by Karen Rosenburg
Getting feedback on our writing is a key part of graduate school (and, for many of us, life well beyond). Sometimes that feedback is exactly what we need: it stretches our thinking; it confirms that the path we’re bushwhacking is gorgeous and useful; and it sharpens our tools as we continue the journey. When we get this feedback, we know how to course correct and how to forge our way ahead. Thank your professors and study what works about their feedback – hopefully we can use our intellect and spirit to support others down the line.
Sometimes the feedback on our writing isn’t great, but it isn’t terrible either. It doesn’t rock our world with its insights, but we’ve been muddling along all right for a while now and the feedback serves as a green light to keep going.
But sometimes–whether intentional or not–the feedback hurts. It takes the wind out of our sails. It makes us doubt ourselves. In one form or another, this has happened to many of us who have gone through graduate school (that is, jumped through all of the hoops we have jumped through to be in our current predicament of getting painful feedback on our writing). So we might as well talk about it.
First, remember that we are getting feedback on one piece of writing, not on us as writers (and certainly not as whole, beautiful, complex people). This sounds so utterly obvious, yet it bears a reminder every now and again. We are not our writing.
Second, in the UW Bothell Writing and Communication Center where I work, we repeat the mantra: writing is never done, it’s just due. So once we have tended to the sting of the fraught feedback, we can see if we can scavenge any useful bits from it, bits that enable us to revise our work…literally to see it again.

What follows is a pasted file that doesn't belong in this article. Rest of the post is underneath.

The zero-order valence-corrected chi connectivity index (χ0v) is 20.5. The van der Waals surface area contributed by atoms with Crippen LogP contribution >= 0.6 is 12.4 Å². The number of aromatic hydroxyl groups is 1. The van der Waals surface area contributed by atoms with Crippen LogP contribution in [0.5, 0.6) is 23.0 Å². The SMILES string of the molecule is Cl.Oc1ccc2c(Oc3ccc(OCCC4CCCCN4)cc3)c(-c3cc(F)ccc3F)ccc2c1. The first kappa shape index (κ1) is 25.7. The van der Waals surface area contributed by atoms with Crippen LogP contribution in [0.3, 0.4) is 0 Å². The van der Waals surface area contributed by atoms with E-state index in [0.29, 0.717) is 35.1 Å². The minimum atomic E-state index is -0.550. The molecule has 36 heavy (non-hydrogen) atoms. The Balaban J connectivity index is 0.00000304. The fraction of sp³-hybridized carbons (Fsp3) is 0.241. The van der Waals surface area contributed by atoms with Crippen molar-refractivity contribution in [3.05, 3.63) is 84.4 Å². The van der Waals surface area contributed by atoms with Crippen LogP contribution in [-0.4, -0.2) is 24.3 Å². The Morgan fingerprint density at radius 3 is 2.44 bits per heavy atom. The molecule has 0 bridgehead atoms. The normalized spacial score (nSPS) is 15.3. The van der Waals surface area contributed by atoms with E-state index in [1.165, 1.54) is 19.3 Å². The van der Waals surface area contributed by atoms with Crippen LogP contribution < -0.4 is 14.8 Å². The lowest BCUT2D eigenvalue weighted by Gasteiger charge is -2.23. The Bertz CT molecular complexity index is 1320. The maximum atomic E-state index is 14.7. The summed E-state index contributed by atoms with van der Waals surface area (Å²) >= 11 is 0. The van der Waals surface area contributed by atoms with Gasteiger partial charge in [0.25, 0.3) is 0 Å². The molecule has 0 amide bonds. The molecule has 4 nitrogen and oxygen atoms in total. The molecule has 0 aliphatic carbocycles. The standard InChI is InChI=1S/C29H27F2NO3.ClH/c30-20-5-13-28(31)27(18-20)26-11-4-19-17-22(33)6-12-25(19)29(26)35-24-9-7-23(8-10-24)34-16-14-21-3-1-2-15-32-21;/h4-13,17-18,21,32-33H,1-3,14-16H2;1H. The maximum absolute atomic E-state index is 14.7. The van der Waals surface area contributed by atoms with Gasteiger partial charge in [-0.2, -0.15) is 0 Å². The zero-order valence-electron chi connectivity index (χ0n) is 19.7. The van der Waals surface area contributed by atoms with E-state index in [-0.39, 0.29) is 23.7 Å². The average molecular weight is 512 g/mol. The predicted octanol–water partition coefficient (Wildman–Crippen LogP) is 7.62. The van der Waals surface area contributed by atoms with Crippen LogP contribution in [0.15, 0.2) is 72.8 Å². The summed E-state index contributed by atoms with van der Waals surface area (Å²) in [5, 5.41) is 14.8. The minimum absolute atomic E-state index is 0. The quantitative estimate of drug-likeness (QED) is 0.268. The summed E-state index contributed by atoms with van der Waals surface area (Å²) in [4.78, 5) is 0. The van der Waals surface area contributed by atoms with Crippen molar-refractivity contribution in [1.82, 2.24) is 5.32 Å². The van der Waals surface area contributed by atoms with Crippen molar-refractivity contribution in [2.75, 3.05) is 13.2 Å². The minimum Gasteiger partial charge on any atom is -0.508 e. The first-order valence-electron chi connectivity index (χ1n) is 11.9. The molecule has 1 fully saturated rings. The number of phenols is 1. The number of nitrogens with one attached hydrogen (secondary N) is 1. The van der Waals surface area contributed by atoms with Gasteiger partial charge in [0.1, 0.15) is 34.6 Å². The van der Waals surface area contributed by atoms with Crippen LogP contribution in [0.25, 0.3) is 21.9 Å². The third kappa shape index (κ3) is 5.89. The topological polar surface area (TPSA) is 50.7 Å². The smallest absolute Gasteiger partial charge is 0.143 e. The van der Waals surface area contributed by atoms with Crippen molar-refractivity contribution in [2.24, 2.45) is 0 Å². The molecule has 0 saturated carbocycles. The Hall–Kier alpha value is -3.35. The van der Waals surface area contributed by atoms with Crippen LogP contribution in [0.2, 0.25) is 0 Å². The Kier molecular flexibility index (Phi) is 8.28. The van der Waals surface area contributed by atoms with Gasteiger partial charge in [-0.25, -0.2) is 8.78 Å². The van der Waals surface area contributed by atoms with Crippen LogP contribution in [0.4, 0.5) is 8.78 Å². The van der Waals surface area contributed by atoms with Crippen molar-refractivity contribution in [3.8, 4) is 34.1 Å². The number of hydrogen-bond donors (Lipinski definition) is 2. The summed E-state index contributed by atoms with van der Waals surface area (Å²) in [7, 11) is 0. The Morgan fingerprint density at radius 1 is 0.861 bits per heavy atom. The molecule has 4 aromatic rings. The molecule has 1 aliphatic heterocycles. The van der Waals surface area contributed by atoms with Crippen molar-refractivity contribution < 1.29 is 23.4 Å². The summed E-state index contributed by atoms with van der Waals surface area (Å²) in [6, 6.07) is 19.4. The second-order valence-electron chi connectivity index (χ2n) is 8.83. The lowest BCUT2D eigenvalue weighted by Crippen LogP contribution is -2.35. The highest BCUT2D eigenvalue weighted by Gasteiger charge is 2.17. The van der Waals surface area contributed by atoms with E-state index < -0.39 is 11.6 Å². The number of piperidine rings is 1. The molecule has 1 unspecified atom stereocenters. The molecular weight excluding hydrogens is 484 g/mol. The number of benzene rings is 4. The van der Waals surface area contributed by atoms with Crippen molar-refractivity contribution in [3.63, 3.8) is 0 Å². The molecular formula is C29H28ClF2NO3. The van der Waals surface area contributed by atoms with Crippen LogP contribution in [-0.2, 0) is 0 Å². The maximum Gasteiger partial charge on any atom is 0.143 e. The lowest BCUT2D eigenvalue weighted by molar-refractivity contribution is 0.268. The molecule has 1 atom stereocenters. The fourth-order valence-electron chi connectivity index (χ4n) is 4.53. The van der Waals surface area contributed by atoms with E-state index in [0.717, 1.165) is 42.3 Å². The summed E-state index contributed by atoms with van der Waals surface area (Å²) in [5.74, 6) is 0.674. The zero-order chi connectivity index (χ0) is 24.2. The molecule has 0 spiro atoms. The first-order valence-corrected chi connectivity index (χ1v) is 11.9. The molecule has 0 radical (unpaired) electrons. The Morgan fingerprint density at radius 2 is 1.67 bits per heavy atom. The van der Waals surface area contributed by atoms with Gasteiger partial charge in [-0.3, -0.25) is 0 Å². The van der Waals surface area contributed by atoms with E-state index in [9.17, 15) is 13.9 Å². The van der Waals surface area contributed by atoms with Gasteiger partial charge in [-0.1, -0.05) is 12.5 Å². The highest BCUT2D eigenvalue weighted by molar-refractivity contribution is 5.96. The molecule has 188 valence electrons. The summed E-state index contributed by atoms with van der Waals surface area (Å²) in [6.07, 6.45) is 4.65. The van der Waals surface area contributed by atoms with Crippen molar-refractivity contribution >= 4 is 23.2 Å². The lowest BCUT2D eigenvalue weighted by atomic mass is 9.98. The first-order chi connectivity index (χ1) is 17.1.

Before we get there, it helps to tend to the sting. I don’t know what it feels like for you (and often I haven’t known what is has felt like for me, because when I was in graduate school I sought to distance myself from my feelings in a misguided effort to become more ‘academic’). But during my 8 years directing the Writing and Communication Center, I’ve spent time thinking about what helps and hurts in responding to others’ writing. Here are some tips to tend to the sting and then use the feedback to move forward:
- Read all of the feedback.
- Identify what you’re feeling.Shame? Anger? Despair? Nothing? You don’t have to do anything with these feelings except acknowledge them and, if you can, sit with them. Over time, this can help us receive the feedback in a less personal way.
- Step away for a while. Get some distance.
- Find your people.Seek out friends, family, and colleagues who can help you get in touch with your voice, your gifts, and your most vital reasons for being in grad school.
- Use your resources. Schedule a writing tutor appointment at the Bothell, Tacoma, or Seattle campus. And check out these online writing resources curated by the UWB Writing and Communication Center, UWT Teaching and Learning Center, and UWS Odegaard Writing and Research Center.
- Return to the feedback. What’s useful about it? What productive questions does it open up? Make a list of questions to discuss with your professor.
- Reject feedback that questions your right to be in academia. For example, Latinx student Tiffany Martinez writes about a professor who circled the word “hence” on her paper with the comment “this is not your word.” She rejects the feedback, describes the sting, and doesn’t let it derail her from academic path.
- Talk to your professorand make sure you have a clear sense of your next steps – ones that feels authentic to your voice and your goals for being in graduate school.
This article was originally posted on The Graduate School’s Core Programs newsletter by Dr. Karen Rosenburg, UW alum and director of the UWB Writing and Communications Center.